Pulsatile Tympanic Membrane Perforation with Effusion
A previously healthy 9-year-old male presents to the pediatric clinic with two days of left ear pain and ear drainage. The child reports intermittent and improving drainage. On review of systems, the child has had no cough, no congestion, and no fevers. Physical exam was unremarkable except for a pulsating finding in the left ear.
This is well-visualized on the video:
The child has a pulsatile tympanic membrane perforation with effusion.
The tympanic membrane (TM, ear drum) is clear not normal. There are changes to the TM that are consistent with the medical history of ventilation tubes including myringosclerosis. The malleus ossicle, while discernable, is not clearly defined. Most dramatic, is the small defect in the TM with an unusual pulsation.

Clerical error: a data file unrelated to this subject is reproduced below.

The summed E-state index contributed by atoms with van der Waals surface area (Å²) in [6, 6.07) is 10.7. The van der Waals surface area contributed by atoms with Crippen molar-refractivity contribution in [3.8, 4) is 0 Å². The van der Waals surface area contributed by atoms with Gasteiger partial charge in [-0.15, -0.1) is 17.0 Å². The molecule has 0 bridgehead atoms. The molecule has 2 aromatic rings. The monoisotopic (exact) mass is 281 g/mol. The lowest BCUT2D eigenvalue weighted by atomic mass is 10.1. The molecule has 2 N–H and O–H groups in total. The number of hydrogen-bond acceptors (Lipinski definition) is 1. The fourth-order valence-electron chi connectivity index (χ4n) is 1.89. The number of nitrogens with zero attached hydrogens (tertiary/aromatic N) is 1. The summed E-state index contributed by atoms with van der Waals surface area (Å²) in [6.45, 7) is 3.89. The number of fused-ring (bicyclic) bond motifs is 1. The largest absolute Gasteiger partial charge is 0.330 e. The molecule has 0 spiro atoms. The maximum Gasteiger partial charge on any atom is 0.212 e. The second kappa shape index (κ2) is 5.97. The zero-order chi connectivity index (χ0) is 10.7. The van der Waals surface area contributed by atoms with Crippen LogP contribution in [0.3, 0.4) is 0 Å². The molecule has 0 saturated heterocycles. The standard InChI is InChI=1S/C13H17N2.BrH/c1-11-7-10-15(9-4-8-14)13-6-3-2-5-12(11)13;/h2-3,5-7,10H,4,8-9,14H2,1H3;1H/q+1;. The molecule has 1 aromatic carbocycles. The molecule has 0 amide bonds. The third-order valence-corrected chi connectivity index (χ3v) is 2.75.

The patient was referred to ENT who was only able to see profuse otorrhea and treated the child for otitis externa. However, ENT was able to review this video obtained from the primary care pediatrician. The differential diagnosis included vascular tumor vs middle ear effusion communicating vascular pulsation. Looking at the pulsation on the video, the rate of pulsation (about 96 pulses/minute) appears consistent with the heart rate of a 9-year-old patient.
This case illustrates the dual benefits of the Wispr. First, the ability to record video, and second, the ability to share that record with specialists.